Banzai DVD game
by Amanda Nettgen
Banzai DVD game
Board game manufacturer:
Number of players:
2 or more (individuals or teams)
16+ (although younger could play)
Banzai is a kooky Japanese betting game described by the Screenlife website as being “the hottest new party game”. It consists of a DVD of wacky stunts and a few sushi bowls.
The game and gameplay
Even if you’ve never heard of the television program of Banzai, you’ll be able to catch on to the game easily.
You start by divvying up the colored sushi containers, corresponding Betting Cards, chopsticks, fake plastic sushi, and Hachimaki headbands (which are mandatory to wear if you want to feel as dumb as this game is).
The SHOGUN (or remote wielder) then hits Play Banzai on the DVD menu and a stunt to bet on will start. Everything you view will be out of the ordinary and pretty pointless. Usually there’s no skill involved in guessing which on-screen contender is going to win – the aim of the game.
After players are done watching the silly event, everyone has fifteen seconds to chopstick as much of their individual sushi pot into the Community Betting Bowl as they can.
Whoever gets the most in there when time’s up slides their lettered Betting Card under the group bowl to denote that they have the first chance at the communal pot if they answered correctly.The other players must then either match the number of sushi the “fastest fingers” winner put in, or they can choose to sit out (although I don’t know why anyone would do this because – like in poker – you don’t get your bet back). They must also slide their prediction under the communal betting bowl.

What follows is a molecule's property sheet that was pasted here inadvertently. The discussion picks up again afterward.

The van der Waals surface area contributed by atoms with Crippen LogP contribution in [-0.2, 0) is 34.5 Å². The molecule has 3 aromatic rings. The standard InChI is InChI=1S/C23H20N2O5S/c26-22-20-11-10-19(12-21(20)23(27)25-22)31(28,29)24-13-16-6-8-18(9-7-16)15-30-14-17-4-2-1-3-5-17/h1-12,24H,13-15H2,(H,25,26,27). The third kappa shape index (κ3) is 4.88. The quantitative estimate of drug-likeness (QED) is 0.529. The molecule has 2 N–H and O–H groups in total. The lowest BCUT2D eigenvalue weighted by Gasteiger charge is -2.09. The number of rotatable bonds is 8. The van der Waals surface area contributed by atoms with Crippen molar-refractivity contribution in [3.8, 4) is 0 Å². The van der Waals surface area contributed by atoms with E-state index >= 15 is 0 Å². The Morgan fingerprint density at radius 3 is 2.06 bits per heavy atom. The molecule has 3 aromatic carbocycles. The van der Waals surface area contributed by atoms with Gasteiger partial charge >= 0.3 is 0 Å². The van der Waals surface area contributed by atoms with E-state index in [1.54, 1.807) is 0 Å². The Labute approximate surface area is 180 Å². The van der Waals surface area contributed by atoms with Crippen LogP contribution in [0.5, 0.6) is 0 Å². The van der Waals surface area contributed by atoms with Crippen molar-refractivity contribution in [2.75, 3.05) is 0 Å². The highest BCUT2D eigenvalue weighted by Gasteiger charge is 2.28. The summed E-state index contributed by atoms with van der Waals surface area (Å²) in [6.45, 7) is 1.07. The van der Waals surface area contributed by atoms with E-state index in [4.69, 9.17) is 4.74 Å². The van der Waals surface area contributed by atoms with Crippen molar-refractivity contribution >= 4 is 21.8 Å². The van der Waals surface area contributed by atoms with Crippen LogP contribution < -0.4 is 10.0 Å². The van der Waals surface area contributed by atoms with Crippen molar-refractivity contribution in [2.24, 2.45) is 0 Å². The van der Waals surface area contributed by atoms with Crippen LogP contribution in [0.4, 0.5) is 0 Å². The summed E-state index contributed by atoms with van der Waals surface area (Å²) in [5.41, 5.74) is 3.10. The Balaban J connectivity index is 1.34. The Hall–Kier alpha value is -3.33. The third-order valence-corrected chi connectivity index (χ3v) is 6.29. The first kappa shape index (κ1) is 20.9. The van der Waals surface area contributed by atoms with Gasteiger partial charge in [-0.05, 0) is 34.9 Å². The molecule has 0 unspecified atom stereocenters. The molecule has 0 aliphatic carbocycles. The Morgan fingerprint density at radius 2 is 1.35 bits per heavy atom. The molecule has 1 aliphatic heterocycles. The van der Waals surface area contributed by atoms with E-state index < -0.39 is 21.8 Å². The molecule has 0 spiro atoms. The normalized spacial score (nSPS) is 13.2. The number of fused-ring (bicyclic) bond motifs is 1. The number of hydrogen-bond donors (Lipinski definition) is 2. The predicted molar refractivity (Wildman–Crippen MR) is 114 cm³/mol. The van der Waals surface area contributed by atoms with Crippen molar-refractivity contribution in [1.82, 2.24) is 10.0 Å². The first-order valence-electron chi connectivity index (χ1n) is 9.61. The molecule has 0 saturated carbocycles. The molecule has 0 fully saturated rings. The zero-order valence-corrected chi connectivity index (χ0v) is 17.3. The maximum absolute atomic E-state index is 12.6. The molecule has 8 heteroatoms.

Next the SHOGUN hits play to reveal the outcome of the stunt. If the person who put in the most sushi originally got it right, they claim the whole lot of group sushi.
If they answered wrong, any remaining players who guessed accurately get to split the winnings (if there’s an uneven amount, a Samurai Face-off occurs where players race to pick up the odd piece out).
If no one got it right, the turn-old sushi(ew?) goes back to everyone.
A player wins when they have acquired enough sushi to feed many men (read: every sushi in the game), but keep it all to themselves.Pros and cons
Some of the stunts can be entertaining, and wearing the Hachimaki headbands can make for a good photo op. But I don’t like how random the outcomes are; it’s mostly all luck when it comes to guessing, which basically puts me at the conclusion that one should just watch the game’s stunts for a cheap laugh here and there rather than have it be a pointless competition.
This is also a difficult game to play if you never learned how to properly handle chopsticks, like me!
I think it would be fun to try with Swedish fish. Then at least you could eat the pot!
Banzai is an okay game for those who like simple kicks. For those who desire a game with more of an IQ, however, it won’t be fun for more than a few rounds.